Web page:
To commemorate Women’s History Month, Spark Business® IQ is shining the spotlight on women who run successful businesses. Throughout March we’ll showcase stories and insights into how these savvy professionals have met and maintained their growth goals.

How Kristina Guerrero Fosters Relationships that Fuel Business Growth

As a business owner who has adapted her business operations from a solo-owned business to a three-way partnership, Kristina Guerrero has a unique take on shifting her own role in her business and maintaining the integrity of her product. She has learned how to allow for growth, as well as how to establish operational communication with her two much larger partners, manufacturer Fetch…for Pets! and celebrity entrepreneur Daymond John.

In 2011 Kristina Guerrero was backcountry skiing with her canine sidekick Dunkan. She stopped for a snack while he stared at her expectantly – after all, he’d been burning calories and working up an appetite, too. During that trip, inspiration took hold and Guerrero had the idea for what would become TurboPUP Complete K9 Meal Bars.

Today TurboPUP is still a woman-run small company in some ways. However, the company has experienced tremendous change and growth following a stint on the hit show Shark Tank in 2015. Guerrero has since partnered with the show’s celebrity entrepreneur, Daymond John, to scale the company from sales around $7,000 annually to about three-quarters of a million dollars.

What was it like having a large investment come into your company? How did you make decisions about your cash flow and where you wanted that investment to go?

The biggest part of the Shark Tank deal was Daymond John becoming a partner in the company. A cash infusion always seems to come at a time where everything goes wrong. At this point in time, I was trying to be very thoughtful of the best way to grow the company. With the help of Daymond, we ended up licensing the company to a bigger company, Fetch, that took on the bulk of the investment. Daymond John helped mentor me through what I should be able to invest in it, how to be strategic about it and to understand the concept of licensing and responsibility of another company.

What challenges have you faced by bringing in partnerships to your business?  

When I started the business, I wanted it to be very grassroots, very healthy. I was nervous about working with companies that are bigger and that are used to bigger clientele. Right off the bat, Fetch made very clear by saying, “You have the ultimate decision on everything.”

That was cool. It helped me surrender a little bit. As an entrepreneur, I wanted to control everything. I thought letting go would cost more. But like they always say, “Surround yourself with smart people.” I got to see how having smart people around helped me make these decisions.

I can’t ask one person to be everything for me. The most challenging aspect was probably figuring out who was responsible for what and who to ask for help. I had to figure out how to navigate my way through getting the answers that I needed. And I wanted to be more involved, whereas some people might not necessarily want to be as involved. It’s a growth period, and we’re still working through it.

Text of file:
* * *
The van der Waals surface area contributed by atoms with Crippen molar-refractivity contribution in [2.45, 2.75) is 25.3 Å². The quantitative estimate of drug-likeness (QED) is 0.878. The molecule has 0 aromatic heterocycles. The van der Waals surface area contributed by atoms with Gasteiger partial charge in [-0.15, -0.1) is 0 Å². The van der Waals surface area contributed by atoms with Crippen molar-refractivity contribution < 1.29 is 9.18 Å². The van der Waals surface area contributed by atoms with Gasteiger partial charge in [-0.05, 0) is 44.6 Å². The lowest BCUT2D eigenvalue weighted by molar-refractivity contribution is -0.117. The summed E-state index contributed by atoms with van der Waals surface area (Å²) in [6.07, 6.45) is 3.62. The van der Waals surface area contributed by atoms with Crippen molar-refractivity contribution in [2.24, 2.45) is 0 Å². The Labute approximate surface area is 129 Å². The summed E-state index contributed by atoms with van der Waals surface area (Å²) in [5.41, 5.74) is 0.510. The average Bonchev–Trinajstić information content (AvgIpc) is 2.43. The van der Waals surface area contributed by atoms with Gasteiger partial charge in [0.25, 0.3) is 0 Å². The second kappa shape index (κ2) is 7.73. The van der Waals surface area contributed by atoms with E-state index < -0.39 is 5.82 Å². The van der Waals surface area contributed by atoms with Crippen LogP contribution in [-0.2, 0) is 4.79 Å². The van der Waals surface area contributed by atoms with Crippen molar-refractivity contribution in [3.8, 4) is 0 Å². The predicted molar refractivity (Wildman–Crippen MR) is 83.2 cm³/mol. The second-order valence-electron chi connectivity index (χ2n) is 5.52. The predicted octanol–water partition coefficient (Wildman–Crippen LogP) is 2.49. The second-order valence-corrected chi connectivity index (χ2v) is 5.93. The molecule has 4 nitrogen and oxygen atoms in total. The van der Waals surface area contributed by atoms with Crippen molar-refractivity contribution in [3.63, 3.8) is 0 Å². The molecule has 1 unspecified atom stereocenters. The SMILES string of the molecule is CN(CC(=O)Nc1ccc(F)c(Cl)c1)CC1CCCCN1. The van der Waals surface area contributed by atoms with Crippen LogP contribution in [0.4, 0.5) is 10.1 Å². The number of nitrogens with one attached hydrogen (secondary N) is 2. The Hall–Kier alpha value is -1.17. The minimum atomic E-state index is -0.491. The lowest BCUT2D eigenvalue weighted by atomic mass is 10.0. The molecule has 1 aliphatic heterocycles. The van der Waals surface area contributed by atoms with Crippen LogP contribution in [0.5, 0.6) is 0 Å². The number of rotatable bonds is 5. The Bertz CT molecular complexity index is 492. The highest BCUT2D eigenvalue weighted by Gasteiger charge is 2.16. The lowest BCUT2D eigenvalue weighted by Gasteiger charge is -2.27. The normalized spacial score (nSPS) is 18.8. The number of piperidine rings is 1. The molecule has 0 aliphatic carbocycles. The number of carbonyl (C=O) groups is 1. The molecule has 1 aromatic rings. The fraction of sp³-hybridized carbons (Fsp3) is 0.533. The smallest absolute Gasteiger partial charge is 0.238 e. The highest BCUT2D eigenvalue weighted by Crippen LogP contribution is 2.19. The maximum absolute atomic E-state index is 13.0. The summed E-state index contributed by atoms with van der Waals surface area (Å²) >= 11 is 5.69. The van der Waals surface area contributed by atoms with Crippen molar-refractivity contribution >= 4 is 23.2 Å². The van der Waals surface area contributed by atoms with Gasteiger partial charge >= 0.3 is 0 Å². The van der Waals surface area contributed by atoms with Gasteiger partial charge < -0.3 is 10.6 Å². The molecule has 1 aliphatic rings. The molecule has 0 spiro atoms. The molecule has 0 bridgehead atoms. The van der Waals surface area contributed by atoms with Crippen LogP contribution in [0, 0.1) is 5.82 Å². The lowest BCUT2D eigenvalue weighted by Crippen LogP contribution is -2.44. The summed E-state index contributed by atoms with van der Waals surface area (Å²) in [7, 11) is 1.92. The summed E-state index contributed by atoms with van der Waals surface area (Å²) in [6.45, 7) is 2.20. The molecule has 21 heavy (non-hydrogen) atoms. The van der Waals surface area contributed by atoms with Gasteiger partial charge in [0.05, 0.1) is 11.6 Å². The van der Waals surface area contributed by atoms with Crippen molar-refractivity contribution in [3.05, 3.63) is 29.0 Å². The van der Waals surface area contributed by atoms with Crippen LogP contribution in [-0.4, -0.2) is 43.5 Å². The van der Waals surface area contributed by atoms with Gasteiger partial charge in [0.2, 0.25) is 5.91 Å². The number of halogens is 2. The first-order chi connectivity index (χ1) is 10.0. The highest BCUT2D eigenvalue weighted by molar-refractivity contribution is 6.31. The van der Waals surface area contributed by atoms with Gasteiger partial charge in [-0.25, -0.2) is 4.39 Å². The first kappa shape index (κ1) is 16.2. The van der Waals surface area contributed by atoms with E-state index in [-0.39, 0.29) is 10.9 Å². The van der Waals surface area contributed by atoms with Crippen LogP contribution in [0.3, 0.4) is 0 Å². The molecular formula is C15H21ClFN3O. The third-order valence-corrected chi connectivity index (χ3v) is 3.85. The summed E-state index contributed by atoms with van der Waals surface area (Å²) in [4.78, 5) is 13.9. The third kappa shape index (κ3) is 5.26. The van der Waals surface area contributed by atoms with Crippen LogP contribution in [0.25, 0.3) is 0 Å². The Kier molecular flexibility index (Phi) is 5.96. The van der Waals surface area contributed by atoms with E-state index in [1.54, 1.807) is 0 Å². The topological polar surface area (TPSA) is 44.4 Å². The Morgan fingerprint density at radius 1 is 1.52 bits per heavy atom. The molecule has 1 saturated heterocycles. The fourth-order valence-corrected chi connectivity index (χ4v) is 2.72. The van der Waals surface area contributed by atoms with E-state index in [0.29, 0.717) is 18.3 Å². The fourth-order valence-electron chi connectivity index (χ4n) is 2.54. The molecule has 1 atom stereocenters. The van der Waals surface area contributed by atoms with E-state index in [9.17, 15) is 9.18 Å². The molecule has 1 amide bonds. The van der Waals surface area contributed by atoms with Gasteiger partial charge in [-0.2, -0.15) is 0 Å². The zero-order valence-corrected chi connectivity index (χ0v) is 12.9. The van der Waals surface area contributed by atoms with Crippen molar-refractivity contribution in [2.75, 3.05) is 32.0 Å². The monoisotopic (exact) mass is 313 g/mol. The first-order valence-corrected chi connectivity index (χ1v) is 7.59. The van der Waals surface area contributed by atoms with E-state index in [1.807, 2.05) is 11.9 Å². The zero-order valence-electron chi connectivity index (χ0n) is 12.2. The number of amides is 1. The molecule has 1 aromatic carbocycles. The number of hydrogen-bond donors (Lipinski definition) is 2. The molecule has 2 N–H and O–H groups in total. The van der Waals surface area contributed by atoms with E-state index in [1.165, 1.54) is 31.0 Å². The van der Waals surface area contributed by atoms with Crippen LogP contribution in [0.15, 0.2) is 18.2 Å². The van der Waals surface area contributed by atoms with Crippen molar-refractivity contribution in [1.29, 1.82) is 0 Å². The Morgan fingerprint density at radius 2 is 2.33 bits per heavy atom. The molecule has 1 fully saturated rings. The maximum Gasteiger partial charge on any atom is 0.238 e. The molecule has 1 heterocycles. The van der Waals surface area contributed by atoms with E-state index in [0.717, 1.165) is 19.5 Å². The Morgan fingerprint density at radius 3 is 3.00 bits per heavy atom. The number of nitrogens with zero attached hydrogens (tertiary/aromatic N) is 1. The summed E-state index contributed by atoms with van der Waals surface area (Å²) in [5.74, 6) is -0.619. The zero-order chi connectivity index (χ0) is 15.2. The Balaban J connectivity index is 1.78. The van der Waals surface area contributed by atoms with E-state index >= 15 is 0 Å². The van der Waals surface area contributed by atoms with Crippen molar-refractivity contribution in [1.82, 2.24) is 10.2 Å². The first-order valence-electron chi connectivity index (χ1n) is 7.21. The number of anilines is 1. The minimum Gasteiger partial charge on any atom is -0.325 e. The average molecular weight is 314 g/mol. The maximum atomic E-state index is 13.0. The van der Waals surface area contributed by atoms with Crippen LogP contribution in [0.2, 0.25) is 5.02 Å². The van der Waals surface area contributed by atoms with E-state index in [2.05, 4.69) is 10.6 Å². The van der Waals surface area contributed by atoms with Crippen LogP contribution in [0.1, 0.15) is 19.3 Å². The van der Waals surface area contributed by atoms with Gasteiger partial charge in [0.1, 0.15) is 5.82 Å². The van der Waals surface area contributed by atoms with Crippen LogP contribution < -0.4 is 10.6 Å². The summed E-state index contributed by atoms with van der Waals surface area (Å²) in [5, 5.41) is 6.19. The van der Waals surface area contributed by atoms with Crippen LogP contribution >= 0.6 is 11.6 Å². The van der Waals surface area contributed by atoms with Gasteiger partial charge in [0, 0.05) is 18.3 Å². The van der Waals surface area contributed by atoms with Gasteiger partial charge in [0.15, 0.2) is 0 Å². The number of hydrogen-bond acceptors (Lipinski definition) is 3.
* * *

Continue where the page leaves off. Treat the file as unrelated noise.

How did you go about building these relationships? How do you communicate with your team at Fetch to ensure your vision for the company is being upheld?

I’ve learned that I should always be taking initiative. It started with going to a lot of meetings and trade shows to meet more of the team.  Now we schedule meetings in advance and create agendas for those meetings. We go in there knowing what we want to talk about, what issues need to be addressed, and whether anything creative needs to be discussed. One of the biggest differences is being available for meetings as often as it takes to get things done.

How do you stand out in such a competitive marketplace?

It’s about the niche – finding the niche and then figuring out what that niche wants. When we came out with snacks, everyone said, “There’s no money in treats.” But I knew that our treats were better, and we could find consumers who agreed. We figure out as a team what’s working and where we are thriving. That’s what we ask during our meetings: What market do we want to be dominating right now? Last I checked, the pet industry is a $52 billion-dollar industry. So it’s about sitting down with the team and figuring out where we want to be placed and what our niche should be.

How has being a woman in business affected your success?

When I first started the business, I wasn’t finding financing. Then I heard about this conference put on by Syracuse University. It’s a military entrepreneur program called V-WISE, which stands for Veteran Women Igniting the Spirit of Entrepreneurship. It’s open to female veterans and spouses.

The vibe of the conference I walked into was amazing. I made some great connections there. You take like a hundred women who are dreamers, who want to start a business and have a great idea – it’s amazing the energy that comes out of that. Joining that network is one of the reasons I feel I’m as successful as I am and the business has grown the way it has.

All businesses have ups and downs, days you question why you’re doing it. And I can call a woman from one of those female conferences, and she picks me up. Having that sisterly network of like-minded women entrepreneurs to lean on during the process was one of the biggest, best things that got me through the dark days. It still is. The female entrepreneurs aren’t cut-throat. They want to lift everyone up. Girls rule, and if you join a girl’s group, you’re going to do great.


For more insights on what other successful women in business are doing to manage their businesses, check out our interview with Sandy Abrams.

Learn more about growing your business and find resources to reach your next-level goals.

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